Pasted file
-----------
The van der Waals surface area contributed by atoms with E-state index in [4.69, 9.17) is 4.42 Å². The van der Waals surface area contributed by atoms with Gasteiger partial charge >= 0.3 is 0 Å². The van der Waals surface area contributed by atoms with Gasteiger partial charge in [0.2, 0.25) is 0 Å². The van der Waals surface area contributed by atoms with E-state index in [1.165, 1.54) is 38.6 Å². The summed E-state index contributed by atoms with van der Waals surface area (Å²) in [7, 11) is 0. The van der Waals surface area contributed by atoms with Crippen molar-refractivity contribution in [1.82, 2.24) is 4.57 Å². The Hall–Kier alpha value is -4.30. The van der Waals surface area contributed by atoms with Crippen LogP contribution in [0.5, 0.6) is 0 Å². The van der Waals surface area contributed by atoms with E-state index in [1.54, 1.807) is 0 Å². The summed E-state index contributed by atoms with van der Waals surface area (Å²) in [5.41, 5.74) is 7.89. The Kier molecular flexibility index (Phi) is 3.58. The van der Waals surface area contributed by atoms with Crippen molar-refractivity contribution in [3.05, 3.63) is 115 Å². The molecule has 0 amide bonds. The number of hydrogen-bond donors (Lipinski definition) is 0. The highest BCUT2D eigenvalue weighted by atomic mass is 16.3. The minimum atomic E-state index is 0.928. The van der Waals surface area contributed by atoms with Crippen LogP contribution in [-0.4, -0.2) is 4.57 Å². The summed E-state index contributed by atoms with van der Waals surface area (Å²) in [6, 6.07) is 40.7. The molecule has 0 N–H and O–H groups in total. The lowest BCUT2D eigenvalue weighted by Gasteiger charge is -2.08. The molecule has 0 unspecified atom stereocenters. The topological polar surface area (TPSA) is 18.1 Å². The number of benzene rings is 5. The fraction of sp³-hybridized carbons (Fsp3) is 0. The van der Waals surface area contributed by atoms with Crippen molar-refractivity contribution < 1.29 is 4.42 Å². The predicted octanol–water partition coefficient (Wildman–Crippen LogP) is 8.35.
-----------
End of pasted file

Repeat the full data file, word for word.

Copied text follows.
The van der Waals surface area contributed by atoms with E-state index in [4.69, 9.17) is 4.42 Å². The van der Waals surface area contributed by atoms with Gasteiger partial charge >= 0.3 is 0 Å². The van der Waals surface area contributed by atoms with Gasteiger partial charge in [0.2, 0.25) is 0 Å². The van der Waals surface area contributed by atoms with E-state index in [1.165, 1.54) is 38.6 Å². The summed E-state index contributed by atoms with van der Waals surface area (Å²) in [7, 11) is 0. The van der Waals surface area contributed by atoms with Crippen molar-refractivity contribution in [1.82, 2.24) is 4.57 Å². The Hall–Kier alpha value is -4.30. The van der Waals surface area contributed by atoms with Crippen LogP contribution in [0.5, 0.6) is 0 Å². The van der Waals surface area contributed by atoms with E-state index in [1.54, 1.807) is 0 Å². The summed E-state index contributed by atoms with van der Waals surface area (Å²) in [5.41, 5.74) is 7.89. The Kier molecular flexibility index (Phi) is 3.58. The van der Waals surface area contributed by atoms with Crippen molar-refractivity contribution in [3.05, 3.63) is 115 Å². The molecule has 0 amide bonds. The number of hydrogen-bond donors (Lipinski definition) is 0. The highest BCUT2D eigenvalue weighted by atomic mass is 16.3. The minimum atomic E-state index is 0.928. The van der Waals surface area contributed by atoms with Crippen LogP contribution in [-0.4, -0.2) is 4.57 Å². The summed E-state index contributed by atoms with van der Waals surface area (Å²) in [6, 6.07) is 40.7. The molecule has 0 N–H and O–H groups in total. The lowest BCUT2D eigenvalue weighted by Gasteiger charge is -2.08. The molecule has 0 unspecified atom stereocenters. The topological polar surface area (TPSA) is 18.1 Å². The number of benzene rings is 5. The fraction of sp³-hybridized carbons (Fsp3) is 0. The van der Waals surface area contributed by atoms with Crippen molar-refractivity contribution < 1.29 is 4.42 Å². The predicted octanol–water partition coefficient (Wildman–Crippen LogP) is 8.35.